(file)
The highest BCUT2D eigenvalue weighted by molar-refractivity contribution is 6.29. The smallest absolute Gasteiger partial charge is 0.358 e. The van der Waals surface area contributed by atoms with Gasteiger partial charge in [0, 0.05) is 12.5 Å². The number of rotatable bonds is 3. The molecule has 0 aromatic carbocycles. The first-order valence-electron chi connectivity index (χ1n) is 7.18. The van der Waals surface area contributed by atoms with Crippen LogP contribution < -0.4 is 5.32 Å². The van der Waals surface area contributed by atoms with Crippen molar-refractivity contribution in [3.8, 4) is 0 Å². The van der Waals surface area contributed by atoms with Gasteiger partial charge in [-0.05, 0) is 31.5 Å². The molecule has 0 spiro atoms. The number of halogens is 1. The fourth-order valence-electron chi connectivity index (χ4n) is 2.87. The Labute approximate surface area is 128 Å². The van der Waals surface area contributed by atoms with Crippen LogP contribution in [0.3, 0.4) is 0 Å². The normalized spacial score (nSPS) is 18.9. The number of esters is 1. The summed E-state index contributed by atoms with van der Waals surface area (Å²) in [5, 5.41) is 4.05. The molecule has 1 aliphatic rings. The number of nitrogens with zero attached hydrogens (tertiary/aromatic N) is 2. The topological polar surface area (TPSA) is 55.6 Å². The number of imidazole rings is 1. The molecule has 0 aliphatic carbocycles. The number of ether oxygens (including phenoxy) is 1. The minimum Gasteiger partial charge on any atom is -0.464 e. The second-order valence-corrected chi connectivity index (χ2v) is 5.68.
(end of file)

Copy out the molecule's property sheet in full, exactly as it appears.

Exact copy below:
The highest BCUT2D eigenvalue weighted by molar-refractivity contribution is 6.29. The smallest absolute Gasteiger partial charge is 0.358 e. The van der Waals surface area contributed by atoms with Gasteiger partial charge in [0, 0.05) is 12.5 Å². The number of rotatable bonds is 3. The molecule has 0 aromatic carbocycles. The first-order valence-electron chi connectivity index (χ1n) is 7.18. The van der Waals surface area contributed by atoms with Crippen LogP contribution < -0.4 is 5.32 Å². The van der Waals surface area contributed by atoms with Crippen molar-refractivity contribution in [3.8, 4) is 0 Å². The van der Waals surface area contributed by atoms with Gasteiger partial charge in [-0.05, 0) is 31.5 Å². The molecule has 0 spiro atoms. The number of halogens is 1. The fourth-order valence-electron chi connectivity index (χ4n) is 2.87. The Labute approximate surface area is 128 Å². The van der Waals surface area contributed by atoms with Crippen LogP contribution in [0.3, 0.4) is 0 Å². The normalized spacial score (nSPS) is 18.9. The number of esters is 1. The summed E-state index contributed by atoms with van der Waals surface area (Å²) in [5, 5.41) is 4.05. The molecule has 1 aliphatic rings. The number of nitrogens with zero attached hydrogens (tertiary/aromatic N) is 2. The topological polar surface area (TPSA) is 55.6 Å². The number of imidazole rings is 1. The molecule has 0 aliphatic carbocycles. The number of ether oxygens (including phenoxy) is 1. The minimum Gasteiger partial charge on any atom is -0.464 e. The second-order valence-corrected chi connectivity index (χ2v) is 5.68.